A week after Hurricane Barry washed ashore in Louisiana, people everywhere have become expert weather forecasters.
I realized this last Sunday after an irate caller told WWL Radio listeners the fake news media, meteorologists and public officials had conspired to deliver a doomsday forecast just to scare coastal residents. She railed that the 10-20 inches of rain experts had predicted never materialized and that Mississippi River levees never overtopped or broke. The off-the-mark prognostications, she argued, would prompt residents to disregard officials’ warnings the next time a storm threatens.
"Wow," I thought, "would this person be happier if the storm had killed someone? Or flooded thousands of homes?"
Predictably, I ran across similar attitudes in discussions and social-media exchanges last week. The know-it-alls have thrived before, during and after every storm I can remember. One of the easiest ways to identify them is to listen for cliches like, "Oh, it’s just a tropical storm" or "Nothing to worry about; it’s never flooded here before." The know-it-alls don’t buy flood insurance because they believe, wrongly, that they don’t need it. They know more than any meteorologist about where a storm is going and how dangerous it will be when it gets there.
The know-it-alls are especially good at predicting what a storm will do after a storm has already done it. They knew all along that Barry would drop only 3 or 4 inches of rain on Houma-Thibodaux. They knew all along the hurricane would hit Intracoastal City, 85 miles west, instead of Morgan City, 40 miles closer. The know-it-alls picked the correct computer model early on from more than a dozen spaghetti plots they found on some website.
A few observations:
WHAT THE MODELS SHOWED
News reports andmeteorologists have dissected some of the reasons rain never reached crisis level locally and across much of the Louisiana. A story by the news websiteVox offers a rundown:
- The storm’s unusual shape, lacking a clearly defined eye, and massive size, covering almost the entire Gulf, made it difficult for computer models and forecasters to track where the moisture-carrying clouds would go.
- Barry’s slow movement over warm water indicated major rain was likely.
- The storm intensified to a hurricane just before landfall, showing signs it would attract more moisture toward its eye and carry that rain over land.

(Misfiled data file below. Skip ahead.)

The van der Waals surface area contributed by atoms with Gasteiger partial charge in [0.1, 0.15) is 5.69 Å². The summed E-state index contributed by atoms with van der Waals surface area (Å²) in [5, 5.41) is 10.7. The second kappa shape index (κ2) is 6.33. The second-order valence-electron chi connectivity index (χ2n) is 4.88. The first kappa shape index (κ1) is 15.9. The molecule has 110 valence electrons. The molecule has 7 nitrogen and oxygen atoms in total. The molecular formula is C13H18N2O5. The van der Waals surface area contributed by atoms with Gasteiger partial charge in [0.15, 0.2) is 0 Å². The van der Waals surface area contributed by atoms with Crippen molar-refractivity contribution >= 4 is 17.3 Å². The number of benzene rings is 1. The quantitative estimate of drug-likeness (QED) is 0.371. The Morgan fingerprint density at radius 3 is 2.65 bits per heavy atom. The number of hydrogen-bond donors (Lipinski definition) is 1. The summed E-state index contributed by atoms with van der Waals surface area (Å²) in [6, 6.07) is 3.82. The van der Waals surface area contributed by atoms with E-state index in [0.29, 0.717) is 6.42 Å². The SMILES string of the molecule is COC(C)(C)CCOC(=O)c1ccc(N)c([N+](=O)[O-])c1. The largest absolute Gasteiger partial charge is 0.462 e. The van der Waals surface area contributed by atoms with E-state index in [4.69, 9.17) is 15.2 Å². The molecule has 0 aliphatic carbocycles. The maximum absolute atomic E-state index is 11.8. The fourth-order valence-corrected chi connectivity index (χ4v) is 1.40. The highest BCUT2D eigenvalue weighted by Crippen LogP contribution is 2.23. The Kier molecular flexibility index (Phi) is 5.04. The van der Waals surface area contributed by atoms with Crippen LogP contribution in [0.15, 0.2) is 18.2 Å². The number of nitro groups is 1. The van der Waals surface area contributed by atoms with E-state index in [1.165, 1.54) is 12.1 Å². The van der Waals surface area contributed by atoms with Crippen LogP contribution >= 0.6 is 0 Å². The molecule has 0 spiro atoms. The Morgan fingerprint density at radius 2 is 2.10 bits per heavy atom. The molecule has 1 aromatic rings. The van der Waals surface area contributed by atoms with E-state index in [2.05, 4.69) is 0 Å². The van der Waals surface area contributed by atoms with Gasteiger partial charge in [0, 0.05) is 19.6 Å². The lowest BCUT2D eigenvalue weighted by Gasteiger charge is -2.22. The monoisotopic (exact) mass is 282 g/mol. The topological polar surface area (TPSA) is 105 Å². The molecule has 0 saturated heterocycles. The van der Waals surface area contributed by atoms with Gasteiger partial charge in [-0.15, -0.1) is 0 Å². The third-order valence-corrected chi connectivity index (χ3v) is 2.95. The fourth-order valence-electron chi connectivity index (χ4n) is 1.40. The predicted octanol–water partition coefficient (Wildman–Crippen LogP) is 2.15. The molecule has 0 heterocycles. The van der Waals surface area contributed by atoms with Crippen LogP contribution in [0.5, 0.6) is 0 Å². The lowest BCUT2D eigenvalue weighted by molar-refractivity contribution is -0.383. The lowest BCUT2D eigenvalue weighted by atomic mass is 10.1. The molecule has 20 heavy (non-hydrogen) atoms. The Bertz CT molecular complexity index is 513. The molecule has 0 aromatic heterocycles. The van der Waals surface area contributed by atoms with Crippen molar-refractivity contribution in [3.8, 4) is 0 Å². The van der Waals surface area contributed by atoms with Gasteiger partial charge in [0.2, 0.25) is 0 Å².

WHAT REALLY HAPPENED
- Wind shear and dry air over much of the U.S. reduced the storm’s intensity and cut rain amounts as Barry made landfall.
- "Most of the moisture, where the 20-plus inches of rain occurred, stayed out in the Gulf of Mexico for longer than expected," meteorologist Dave Hennen told CNN. "By the time it did move inland, the storm had weakened, so the rainfall totals were held down."
- Some areas in southwest Louisiana did receive one to two feet of rain, with Ragley, a small community about 20 miles north of Lake Charles, getting the most. But those areas were far more isolated than the vast portion of coastal Louisiana forecasts had indicated would see such inundation.
Every credible weather expert I’ve ever heard has cautioned that predicting hurricanes, despite great technological advances, is an inexact science, an educated guess that involves lots of judgment calls about forces of nature that can change quickly. Based on a range of probabilities, they predict a most-likely outcome, not a precise, infallible impact.
However imperfect, forecasts from the National Hurricane Center and other credible sources are better than ever, and each storm provides more data to make them more reliable. In the meantime, I’ll consider it a blessing when a storm fails to deliver on a forecast of 20 inches of rain in my neighborhood.
Keith Magill is the executive editor at the The Courier in Houma (La.) and Daily Comet in Thibodaux (La.). He can be reached at 985-857-2201 or firstname.lastname@example.org. Follow him on Twitter @CourierEditor.